Director - Igal Bursztyn
Cast: Arial Zilber, Yael Almog
1996, 85 minutes, Screening formats: 35mm, Beta
"Everlasting Joy" tells the story of Spinoza, his six neighbors, two spies and a washing machine, all desperately in pursuit of Man’s Eternal Happiness. In the end, they find it.
This filmic fantasy takes place in 17th century Holland and in 20th century Israel. The stories of Spinoza and his six neighbors combine into a single plot based on events in Spinoza’s life. The narrator (voice only) relates what happened in the suburbs of Amsterdam and the Hague between 1632-1677. These historical facts (and myths) accompany fictional events which take place today in a working-class suburb of Tel Aviv. Spinoza’s dialogue consists of quotations from his writings.
From the beginning, Spinoza seeks solitude in order to type his meditations on his home computer. Often disturbed by his noisy neighbors, he unsuccessfully tries to avoid them. From time to time, he goes to Tel Aviv to meet Clara-Marie, with whom he is having an unhappy love affair. She loves him, but marries their mutual friend, Dr. Dirck Kerkrinck, a wealthy gynecologist who owns a small, but elegant, Japanese car and buys her jewels.
Wherever Spinoza goes and whatever he does, he is followed by two spies who peep into his apartment with binoculars, search his garbage for incriminating documents, record his conversations and film his meetings on video. For a good reason. There is a war going on.
Spinoza, at first only involved in the lives of his neighbors, gradually becomes involved with his entire community. His young neighbor gets killed while serving army duty. Clara-Marie and her husband leave for New York. A friendly politician is under threat of assassination. In an attempt to start peace talks with the Palestinians, Spinoza drives to the Palestinian town of Ramallah. (Repeating another abortive attempt to stop the French-Dutch wars in Utrecht in 1673). The Palestinians refuse to listen to him, while the Jews accuse him of treason. Peace is finally concluded, but it doesn’t make Spinoza’s neighbors (those who survived) any happier. Nobody remembers Spinoza contributions to peace. Embittered, he decides to accept an invitation to lecture at a university in Germany.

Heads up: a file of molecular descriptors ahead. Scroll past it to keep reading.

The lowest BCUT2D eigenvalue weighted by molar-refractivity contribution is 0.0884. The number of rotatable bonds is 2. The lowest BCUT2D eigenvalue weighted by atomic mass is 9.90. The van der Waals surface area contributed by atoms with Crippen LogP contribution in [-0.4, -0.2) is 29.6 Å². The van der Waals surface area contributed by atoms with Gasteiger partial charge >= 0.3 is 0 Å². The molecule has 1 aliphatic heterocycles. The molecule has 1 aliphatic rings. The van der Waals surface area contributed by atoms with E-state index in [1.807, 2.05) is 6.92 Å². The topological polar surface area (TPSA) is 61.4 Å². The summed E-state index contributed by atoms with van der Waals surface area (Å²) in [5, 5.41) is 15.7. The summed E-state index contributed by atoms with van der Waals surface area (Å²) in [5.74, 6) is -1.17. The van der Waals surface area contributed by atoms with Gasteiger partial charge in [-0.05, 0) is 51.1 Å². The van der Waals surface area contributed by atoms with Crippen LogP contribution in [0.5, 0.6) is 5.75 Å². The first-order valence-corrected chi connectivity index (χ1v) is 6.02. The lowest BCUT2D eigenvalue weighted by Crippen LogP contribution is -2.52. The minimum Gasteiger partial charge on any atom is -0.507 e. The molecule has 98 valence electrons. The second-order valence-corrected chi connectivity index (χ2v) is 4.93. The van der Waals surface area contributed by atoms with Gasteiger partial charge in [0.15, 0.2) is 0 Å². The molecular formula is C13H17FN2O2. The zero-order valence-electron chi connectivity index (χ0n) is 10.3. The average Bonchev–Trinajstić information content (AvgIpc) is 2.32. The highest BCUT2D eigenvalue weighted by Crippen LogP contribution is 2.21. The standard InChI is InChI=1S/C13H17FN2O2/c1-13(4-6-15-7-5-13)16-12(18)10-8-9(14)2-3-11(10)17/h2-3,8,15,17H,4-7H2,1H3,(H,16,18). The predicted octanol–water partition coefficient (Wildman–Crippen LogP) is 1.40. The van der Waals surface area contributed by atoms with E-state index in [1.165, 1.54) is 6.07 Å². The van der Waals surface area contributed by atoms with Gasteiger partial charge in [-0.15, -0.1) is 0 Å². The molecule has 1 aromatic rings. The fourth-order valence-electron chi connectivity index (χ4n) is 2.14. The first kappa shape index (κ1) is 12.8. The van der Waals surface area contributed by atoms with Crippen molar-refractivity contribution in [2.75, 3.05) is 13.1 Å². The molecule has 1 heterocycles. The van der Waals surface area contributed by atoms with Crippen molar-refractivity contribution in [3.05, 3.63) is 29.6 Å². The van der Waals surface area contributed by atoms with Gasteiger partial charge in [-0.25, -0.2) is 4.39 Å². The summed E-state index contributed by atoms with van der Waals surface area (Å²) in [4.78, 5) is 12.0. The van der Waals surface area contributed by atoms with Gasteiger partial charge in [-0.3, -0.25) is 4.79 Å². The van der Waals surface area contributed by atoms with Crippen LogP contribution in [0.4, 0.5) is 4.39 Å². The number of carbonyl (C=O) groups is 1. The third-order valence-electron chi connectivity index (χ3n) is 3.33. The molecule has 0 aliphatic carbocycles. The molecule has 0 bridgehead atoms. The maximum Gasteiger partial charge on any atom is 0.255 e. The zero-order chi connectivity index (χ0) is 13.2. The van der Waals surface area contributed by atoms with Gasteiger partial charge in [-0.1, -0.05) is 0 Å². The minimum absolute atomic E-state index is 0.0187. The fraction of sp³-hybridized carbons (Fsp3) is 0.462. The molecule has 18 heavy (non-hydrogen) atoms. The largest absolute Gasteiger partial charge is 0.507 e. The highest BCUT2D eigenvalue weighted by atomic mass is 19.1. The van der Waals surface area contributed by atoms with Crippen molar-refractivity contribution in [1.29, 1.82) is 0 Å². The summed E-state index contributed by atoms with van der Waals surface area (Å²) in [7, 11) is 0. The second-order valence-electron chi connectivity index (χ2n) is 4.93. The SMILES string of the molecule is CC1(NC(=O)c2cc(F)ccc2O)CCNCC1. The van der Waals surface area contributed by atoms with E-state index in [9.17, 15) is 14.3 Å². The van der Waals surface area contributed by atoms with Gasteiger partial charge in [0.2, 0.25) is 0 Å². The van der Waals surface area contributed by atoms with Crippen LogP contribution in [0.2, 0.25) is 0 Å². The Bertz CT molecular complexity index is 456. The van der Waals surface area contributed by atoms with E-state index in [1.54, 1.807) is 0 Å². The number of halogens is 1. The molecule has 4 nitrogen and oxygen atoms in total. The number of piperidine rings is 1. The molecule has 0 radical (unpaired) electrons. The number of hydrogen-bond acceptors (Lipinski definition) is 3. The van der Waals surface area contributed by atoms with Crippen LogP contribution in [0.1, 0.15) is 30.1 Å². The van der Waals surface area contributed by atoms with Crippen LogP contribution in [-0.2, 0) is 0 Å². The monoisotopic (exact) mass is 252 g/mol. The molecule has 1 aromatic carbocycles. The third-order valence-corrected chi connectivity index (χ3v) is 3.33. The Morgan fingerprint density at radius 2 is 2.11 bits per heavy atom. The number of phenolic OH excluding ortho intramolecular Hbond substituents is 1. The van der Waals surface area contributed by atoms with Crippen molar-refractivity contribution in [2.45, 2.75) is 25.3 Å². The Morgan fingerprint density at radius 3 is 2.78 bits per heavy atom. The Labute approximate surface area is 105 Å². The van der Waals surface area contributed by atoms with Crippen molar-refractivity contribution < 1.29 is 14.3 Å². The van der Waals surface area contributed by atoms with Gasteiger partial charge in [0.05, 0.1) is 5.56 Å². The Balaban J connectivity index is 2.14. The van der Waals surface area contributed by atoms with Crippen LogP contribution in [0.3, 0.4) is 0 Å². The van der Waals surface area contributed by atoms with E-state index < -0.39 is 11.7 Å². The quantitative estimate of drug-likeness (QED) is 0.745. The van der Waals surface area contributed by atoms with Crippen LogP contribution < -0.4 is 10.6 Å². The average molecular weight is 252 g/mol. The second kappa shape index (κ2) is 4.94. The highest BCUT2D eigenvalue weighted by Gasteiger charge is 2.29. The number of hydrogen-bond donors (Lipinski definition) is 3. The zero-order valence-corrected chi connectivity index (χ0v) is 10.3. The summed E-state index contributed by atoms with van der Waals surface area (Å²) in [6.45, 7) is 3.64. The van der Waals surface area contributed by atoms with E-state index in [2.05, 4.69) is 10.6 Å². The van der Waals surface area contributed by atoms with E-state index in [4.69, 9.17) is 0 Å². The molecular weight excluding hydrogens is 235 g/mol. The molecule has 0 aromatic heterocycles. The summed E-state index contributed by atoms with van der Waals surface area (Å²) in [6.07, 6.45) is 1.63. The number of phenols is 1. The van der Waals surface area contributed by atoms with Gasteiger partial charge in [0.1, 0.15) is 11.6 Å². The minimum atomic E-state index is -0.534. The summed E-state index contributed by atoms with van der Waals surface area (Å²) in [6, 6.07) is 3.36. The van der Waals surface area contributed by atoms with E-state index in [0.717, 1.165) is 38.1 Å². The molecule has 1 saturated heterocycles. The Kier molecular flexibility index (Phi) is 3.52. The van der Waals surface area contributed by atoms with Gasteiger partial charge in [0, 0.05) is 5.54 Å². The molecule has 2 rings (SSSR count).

Meanwhile, Clara-Marie has divorced her husband and has returned from New York. She is shocked to discover that Spinoza is gradually becoming a Yuppie. With her support, Spinoza overcomes his momentary weakness, stays with his neighbors and convinces them that the only way to achieve Eternal Happiness is through the intellectual love of God. The film concludes with a happy ending: all of Spinoza’s neighbors, spies, Palestinians, Clara-Marie and even the washing machine reunite to contemplate the wisdom of Spinoza.
Best Screenplay Award, Jerusalem Film Festival
Israeli Academy Award: Best Screenplay
Script: Igal Bursztyn
Producer: Haim Sharir
Photography: Jorge Gurvich